THE WORD FOR THE BLOG IS SCIENTIFICTION

domingo, 19 de enero de 2020

Gods and Robots: Myths, Machines, and Ancient Dreams of Technology by Adrienne Mayor


(I know there could be some mistakes in this review. I’m trying to improve my English, thanks)

Briefly, Adrienne Mayor's book intends to make a comparison between the ancient myths -mostly greek and roman- and our modern science fiction dreams.

As I said, the book is just a comparison, it does not explain a cause effect or an influence between classical myths and contemporary science fiction stories. It is clear that the author is an expert in classical stories but not an expert in the science fiction genre. However she is well informed and the comparisons are clever; and, above all, the myths and classic legends about made, not born creatures, or about automata, enhanced powers, etc., especially in the Greco-Roman antiquity, are so fascinating that by themselves they captivate us as much or more than any good science fiction novel.

A brief example of the content. There is a chapter that deals with the myths about human improved powers, by pharmaka or biotechne (or also by life through craft, for example, Daedalus), or the one that deals with mechanical automatons like Talos, the giant warrior protector of Crete in the Minoic era.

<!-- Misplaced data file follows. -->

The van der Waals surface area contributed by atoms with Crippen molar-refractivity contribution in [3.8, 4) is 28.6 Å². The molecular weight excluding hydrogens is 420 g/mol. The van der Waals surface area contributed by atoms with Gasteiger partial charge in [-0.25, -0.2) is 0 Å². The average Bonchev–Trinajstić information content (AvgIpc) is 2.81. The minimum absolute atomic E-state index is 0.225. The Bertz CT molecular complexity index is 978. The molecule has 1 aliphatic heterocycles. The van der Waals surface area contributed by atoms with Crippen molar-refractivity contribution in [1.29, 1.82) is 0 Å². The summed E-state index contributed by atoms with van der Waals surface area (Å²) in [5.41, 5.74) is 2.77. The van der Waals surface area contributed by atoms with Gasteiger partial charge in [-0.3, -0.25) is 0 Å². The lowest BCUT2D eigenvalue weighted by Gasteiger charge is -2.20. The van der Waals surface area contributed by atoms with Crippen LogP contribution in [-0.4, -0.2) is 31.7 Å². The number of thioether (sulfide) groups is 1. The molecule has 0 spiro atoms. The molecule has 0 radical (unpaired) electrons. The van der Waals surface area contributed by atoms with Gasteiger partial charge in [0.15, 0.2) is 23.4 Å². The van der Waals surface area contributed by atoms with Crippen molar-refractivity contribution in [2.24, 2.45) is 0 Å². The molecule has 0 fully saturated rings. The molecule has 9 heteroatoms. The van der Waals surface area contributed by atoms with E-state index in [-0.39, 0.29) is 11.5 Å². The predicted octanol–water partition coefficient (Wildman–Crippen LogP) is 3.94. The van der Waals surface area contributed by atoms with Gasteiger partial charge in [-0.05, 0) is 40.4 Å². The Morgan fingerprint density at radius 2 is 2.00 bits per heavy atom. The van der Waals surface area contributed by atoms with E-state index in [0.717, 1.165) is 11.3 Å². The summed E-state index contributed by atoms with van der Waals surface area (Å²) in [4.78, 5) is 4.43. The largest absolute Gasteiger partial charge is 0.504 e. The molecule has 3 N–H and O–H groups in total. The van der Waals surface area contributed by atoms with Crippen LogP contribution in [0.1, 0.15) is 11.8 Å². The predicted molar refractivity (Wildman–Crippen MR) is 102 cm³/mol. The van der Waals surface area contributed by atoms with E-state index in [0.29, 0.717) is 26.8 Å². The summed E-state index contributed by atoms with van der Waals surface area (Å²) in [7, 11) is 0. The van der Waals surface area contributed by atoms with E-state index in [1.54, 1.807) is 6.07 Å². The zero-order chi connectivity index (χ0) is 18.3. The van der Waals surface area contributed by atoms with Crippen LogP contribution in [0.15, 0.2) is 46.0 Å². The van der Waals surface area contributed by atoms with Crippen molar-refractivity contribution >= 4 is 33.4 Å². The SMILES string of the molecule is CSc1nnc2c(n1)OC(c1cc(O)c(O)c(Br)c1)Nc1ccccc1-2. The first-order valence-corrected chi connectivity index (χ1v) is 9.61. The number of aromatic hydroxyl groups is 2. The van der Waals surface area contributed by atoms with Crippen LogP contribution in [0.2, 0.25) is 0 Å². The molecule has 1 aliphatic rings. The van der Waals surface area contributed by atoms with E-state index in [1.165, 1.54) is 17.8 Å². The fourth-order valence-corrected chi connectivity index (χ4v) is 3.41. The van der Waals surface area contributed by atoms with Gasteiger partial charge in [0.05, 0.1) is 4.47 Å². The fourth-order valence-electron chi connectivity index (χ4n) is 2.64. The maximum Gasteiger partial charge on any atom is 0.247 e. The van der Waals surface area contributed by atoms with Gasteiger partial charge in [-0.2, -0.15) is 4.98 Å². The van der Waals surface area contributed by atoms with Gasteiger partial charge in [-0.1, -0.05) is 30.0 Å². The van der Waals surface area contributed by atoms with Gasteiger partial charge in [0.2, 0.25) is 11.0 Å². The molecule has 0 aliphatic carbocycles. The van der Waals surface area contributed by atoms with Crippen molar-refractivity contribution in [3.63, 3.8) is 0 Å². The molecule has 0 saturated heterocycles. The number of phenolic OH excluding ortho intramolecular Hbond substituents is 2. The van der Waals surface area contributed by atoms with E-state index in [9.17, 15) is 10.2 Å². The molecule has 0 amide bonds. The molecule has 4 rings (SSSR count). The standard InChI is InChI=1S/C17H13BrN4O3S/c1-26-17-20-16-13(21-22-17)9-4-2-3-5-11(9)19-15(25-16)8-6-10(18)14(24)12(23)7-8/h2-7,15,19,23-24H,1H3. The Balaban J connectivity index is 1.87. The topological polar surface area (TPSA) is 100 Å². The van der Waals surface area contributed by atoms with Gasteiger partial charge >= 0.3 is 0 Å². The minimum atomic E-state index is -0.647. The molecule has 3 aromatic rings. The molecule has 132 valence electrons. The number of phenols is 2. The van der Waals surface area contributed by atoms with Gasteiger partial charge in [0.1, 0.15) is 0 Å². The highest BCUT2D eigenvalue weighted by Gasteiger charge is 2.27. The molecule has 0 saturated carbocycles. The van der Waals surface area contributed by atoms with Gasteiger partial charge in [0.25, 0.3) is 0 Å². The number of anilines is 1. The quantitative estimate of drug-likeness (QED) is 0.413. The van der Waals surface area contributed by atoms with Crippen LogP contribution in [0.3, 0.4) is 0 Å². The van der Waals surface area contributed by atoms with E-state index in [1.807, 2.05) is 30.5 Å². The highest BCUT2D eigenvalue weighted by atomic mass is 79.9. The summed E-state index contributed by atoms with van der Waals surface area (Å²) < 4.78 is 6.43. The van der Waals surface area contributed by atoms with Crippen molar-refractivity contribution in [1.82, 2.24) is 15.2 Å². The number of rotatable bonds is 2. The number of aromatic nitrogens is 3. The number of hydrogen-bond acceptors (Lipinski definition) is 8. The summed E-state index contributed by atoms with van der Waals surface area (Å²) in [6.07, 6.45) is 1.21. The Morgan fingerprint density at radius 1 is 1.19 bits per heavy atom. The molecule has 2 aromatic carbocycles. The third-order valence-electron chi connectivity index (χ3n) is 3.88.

Talos, from Jason and the Argonauts movie (1963).
Can I recommend this book for the science fiction readers? Really I do not know, particularly when she cites the sources of each case the book becomes repetitive (after all, it is an academic book), but on the other hand the subject matter of the ancient fantastic myths is very interesting. So, you must decide for yourselves.

domingo, 5 de enero de 2020

Sea Change, by Nancy Kress.


(I know there could be some mistakes in this review. I’m trying to improve my English, thanks)

I receive this book from Netgalley in exchange for a honest review, so here we go:


Sea Change in one phrase: In a near future, Renata Black is an illegal activist who fights for her cause despite her own personal circumstances.

I could seem that the author’s personal life is involved in the story. Well, all the authors do this to a greater or lesser degree. In this novel -narrated in first person- you can notice this in the personal issues dealt: divorce, the loss of the loved ones, the stubbornness of not giving up… But in second thought I think that this explanation is better: Renata Black is a very well developed character.

So, the novel can be understood as a good picture of the future quotidian life in the USA after a catastrophic event and I think this is a positive aspect. However, I do no like it. Why? I am not sure, maybe it is about the proportion of personal life/science fiction in the story. In both ways it's interesting, I do not deny this, but together, for me at least, it doesn't work completely.